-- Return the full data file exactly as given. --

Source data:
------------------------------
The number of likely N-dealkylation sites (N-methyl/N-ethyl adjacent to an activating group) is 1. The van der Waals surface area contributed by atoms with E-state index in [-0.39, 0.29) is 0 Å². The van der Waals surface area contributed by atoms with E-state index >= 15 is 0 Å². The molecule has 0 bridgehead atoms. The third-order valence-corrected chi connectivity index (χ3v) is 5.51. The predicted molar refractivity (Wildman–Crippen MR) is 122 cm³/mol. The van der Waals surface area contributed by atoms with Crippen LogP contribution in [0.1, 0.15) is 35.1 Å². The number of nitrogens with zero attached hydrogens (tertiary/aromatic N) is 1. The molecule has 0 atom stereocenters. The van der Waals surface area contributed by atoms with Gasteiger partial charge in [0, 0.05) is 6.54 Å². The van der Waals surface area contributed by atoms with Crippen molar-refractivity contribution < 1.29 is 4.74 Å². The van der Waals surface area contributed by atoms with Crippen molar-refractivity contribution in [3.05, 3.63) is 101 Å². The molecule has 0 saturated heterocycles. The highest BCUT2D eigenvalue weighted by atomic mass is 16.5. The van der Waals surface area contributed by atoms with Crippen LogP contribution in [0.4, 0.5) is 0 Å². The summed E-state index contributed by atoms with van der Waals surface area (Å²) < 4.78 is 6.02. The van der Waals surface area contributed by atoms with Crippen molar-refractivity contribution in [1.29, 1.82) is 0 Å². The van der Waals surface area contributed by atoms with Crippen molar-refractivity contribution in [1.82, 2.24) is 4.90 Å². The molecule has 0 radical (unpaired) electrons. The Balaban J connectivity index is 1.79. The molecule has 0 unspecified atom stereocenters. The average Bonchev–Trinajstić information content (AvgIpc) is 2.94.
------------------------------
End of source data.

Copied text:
The number of likely N-dealkylation sites (N-methyl/N-ethyl adjacent to an activating group) is 1. The van der Waals surface area contributed by atoms with E-state index in [-0.39, 0.29) is 0 Å². The van der Waals surface area contributed by atoms with E-state index >= 15 is 0 Å². The molecule has 0 bridgehead atoms. The third-order valence-corrected chi connectivity index (χ3v) is 5.51. The predicted molar refractivity (Wildman–Crippen MR) is 122 cm³/mol. The van der Waals surface area contributed by atoms with Crippen LogP contribution in [0.1, 0.15) is 35.1 Å². The number of nitrogens with zero attached hydrogens (tertiary/aromatic N) is 1. The molecule has 0 atom stereocenters. The van der Waals surface area contributed by atoms with Gasteiger partial charge in [0, 0.05) is 6.54 Å². The van der Waals surface area contributed by atoms with Crippen molar-refractivity contribution < 1.29 is 4.74 Å². The van der Waals surface area contributed by atoms with Crippen molar-refractivity contribution in [3.05, 3.63) is 101 Å². The molecule has 0 saturated heterocycles. The highest BCUT2D eigenvalue weighted by atomic mass is 16.5. The van der Waals surface area contributed by atoms with Crippen LogP contribution in [0.4, 0.5) is 0 Å². The summed E-state index contributed by atoms with van der Waals surface area (Å²) < 4.78 is 6.02. The van der Waals surface area contributed by atoms with Crippen molar-refractivity contribution in [1.29, 1.82) is 0 Å². The van der Waals surface area contributed by atoms with Crippen molar-refractivity contribution in [1.82, 2.24) is 4.90 Å². The molecule has 0 radical (unpaired) electrons. The Balaban J connectivity index is 1.79. The molecule has 0 unspecified atom stereocenters. The average Bonchev–Trinajstić information content (AvgIpc) is 2.94.